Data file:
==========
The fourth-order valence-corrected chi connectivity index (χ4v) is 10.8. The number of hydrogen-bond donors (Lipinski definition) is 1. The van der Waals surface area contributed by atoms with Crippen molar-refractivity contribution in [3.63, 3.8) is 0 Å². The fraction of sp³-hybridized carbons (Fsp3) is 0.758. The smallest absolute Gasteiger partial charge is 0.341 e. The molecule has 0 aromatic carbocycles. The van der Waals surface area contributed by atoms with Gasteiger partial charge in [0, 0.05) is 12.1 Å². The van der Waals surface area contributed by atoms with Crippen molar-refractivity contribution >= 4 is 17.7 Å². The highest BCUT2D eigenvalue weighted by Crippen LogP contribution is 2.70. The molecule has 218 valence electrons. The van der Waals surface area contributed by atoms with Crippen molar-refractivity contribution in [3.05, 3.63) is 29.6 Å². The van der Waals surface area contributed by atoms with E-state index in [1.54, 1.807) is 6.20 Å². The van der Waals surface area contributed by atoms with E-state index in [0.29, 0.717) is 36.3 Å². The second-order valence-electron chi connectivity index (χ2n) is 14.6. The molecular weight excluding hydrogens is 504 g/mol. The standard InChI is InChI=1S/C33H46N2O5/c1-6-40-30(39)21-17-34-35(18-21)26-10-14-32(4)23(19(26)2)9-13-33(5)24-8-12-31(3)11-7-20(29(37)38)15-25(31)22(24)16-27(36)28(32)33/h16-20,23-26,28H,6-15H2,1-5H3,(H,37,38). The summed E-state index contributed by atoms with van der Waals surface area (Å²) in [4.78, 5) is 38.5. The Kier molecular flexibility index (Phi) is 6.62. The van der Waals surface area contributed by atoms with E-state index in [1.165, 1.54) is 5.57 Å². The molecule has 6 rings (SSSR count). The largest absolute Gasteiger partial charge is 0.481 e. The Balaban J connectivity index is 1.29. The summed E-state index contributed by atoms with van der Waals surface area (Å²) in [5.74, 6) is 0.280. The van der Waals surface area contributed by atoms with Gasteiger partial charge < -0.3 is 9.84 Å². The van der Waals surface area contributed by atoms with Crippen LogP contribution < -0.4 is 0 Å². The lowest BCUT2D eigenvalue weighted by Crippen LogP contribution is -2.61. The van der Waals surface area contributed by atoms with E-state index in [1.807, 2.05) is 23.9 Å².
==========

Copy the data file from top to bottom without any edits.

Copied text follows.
The fourth-order valence-corrected chi connectivity index (χ4v) is 10.8. The number of hydrogen-bond donors (Lipinski definition) is 1. The van der Waals surface area contributed by atoms with Crippen molar-refractivity contribution in [3.63, 3.8) is 0 Å². The fraction of sp³-hybridized carbons (Fsp3) is 0.758. The smallest absolute Gasteiger partial charge is 0.341 e. The molecule has 0 aromatic carbocycles. The van der Waals surface area contributed by atoms with Gasteiger partial charge in [0, 0.05) is 12.1 Å². The van der Waals surface area contributed by atoms with Crippen molar-refractivity contribution >= 4 is 17.7 Å². The highest BCUT2D eigenvalue weighted by Crippen LogP contribution is 2.70. The molecule has 218 valence electrons. The van der Waals surface area contributed by atoms with Crippen molar-refractivity contribution in [3.05, 3.63) is 29.6 Å². The van der Waals surface area contributed by atoms with E-state index in [1.54, 1.807) is 6.20 Å². The van der Waals surface area contributed by atoms with E-state index in [0.29, 0.717) is 36.3 Å². The second-order valence-electron chi connectivity index (χ2n) is 14.6. The molecular weight excluding hydrogens is 504 g/mol. The standard InChI is InChI=1S/C33H46N2O5/c1-6-40-30(39)21-17-34-35(18-21)26-10-14-32(4)23(19(26)2)9-13-33(5)24-8-12-31(3)11-7-20(29(37)38)15-25(31)22(24)16-27(36)28(32)33/h16-20,23-26,28H,6-15H2,1-5H3,(H,37,38). The summed E-state index contributed by atoms with van der Waals surface area (Å²) in [4.78, 5) is 38.5. The Kier molecular flexibility index (Phi) is 6.62. The van der Waals surface area contributed by atoms with E-state index in [1.165, 1.54) is 5.57 Å². The molecule has 6 rings (SSSR count). The largest absolute Gasteiger partial charge is 0.481 e. The Balaban J connectivity index is 1.29. The summed E-state index contributed by atoms with van der Waals surface area (Å²) in [5.74, 6) is 0.280. The van der Waals surface area contributed by atoms with Gasteiger partial charge < -0.3 is 9.84 Å². The van der Waals surface area contributed by atoms with Crippen LogP contribution < -0.4 is 0 Å². The lowest BCUT2D eigenvalue weighted by Crippen LogP contribution is -2.61. The van der Waals surface area contributed by atoms with E-state index in [1.807, 2.05) is 23.9 Å².